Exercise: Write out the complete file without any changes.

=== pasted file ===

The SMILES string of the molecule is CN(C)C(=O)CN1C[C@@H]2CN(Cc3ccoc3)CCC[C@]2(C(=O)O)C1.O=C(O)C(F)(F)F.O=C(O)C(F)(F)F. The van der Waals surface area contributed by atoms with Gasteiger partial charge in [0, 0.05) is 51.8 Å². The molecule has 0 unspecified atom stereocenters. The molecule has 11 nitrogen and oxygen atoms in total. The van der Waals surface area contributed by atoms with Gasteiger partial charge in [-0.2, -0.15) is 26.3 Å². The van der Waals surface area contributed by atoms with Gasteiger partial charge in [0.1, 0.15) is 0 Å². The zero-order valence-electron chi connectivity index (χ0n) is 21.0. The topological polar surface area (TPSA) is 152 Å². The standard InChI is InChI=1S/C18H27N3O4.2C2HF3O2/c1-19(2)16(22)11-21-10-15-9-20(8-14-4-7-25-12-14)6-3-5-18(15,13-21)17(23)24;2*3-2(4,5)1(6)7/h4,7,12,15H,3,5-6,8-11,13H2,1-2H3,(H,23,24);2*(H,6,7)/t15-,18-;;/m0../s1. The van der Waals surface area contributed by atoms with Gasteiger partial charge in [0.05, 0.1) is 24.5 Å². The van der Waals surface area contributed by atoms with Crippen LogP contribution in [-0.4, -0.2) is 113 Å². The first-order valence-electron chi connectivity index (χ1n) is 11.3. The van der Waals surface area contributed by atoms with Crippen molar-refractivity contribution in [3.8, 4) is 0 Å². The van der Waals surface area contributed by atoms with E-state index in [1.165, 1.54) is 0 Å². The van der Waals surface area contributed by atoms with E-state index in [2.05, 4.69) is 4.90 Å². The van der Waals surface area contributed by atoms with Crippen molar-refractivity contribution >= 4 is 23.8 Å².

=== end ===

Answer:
The SMILES string of the molecule is CN(C)C(=O)CN1C[C@@H]2CN(Cc3ccoc3)CCC[C@]2(C(=O)O)C1.O=C(O)C(F)(F)F.O=C(O)C(F)(F)F. The van der Waals surface area contributed by atoms with Gasteiger partial charge in [0, 0.05) is 51.8 Å². The molecule has 0 unspecified atom stereocenters. The molecule has 11 nitrogen and oxygen atoms in total. The van der Waals surface area contributed by atoms with Gasteiger partial charge in [-0.2, -0.15) is 26.3 Å². The van der Waals surface area contributed by atoms with Gasteiger partial charge in [0.1, 0.15) is 0 Å². The zero-order valence-electron chi connectivity index (χ0n) is 21.0. The topological polar surface area (TPSA) is 152 Å². The standard InChI is InChI=1S/C18H27N3O4.2C2HF3O2/c1-19(2)16(22)11-21-10-15-9-20(8-14-4-7-25-12-14)6-3-5-18(15,13-21)17(23)24;2*3-2(4,5)1(6)7/h4,7,12,15H,3,5-6,8-11,13H2,1-2H3,(H,23,24);2*(H,6,7)/t15-,18-;;/m0../s1. The van der Waals surface area contributed by atoms with Gasteiger partial charge in [0.05, 0.1) is 24.5 Å². The van der Waals surface area contributed by atoms with Crippen LogP contribution in [-0.4, -0.2) is 113 Å². The first-order valence-electron chi connectivity index (χ1n) is 11.3. The van der Waals surface area contributed by atoms with Crippen molar-refractivity contribution in [3.8, 4) is 0 Å². The van der Waals surface area contributed by atoms with E-state index in [1.165, 1.54) is 0 Å². The van der Waals surface area contributed by atoms with E-state index in [2.05, 4.69) is 4.90 Å². The van der Waals surface area contributed by atoms with Crippen molar-refractivity contribution >= 4 is 23.8 Å².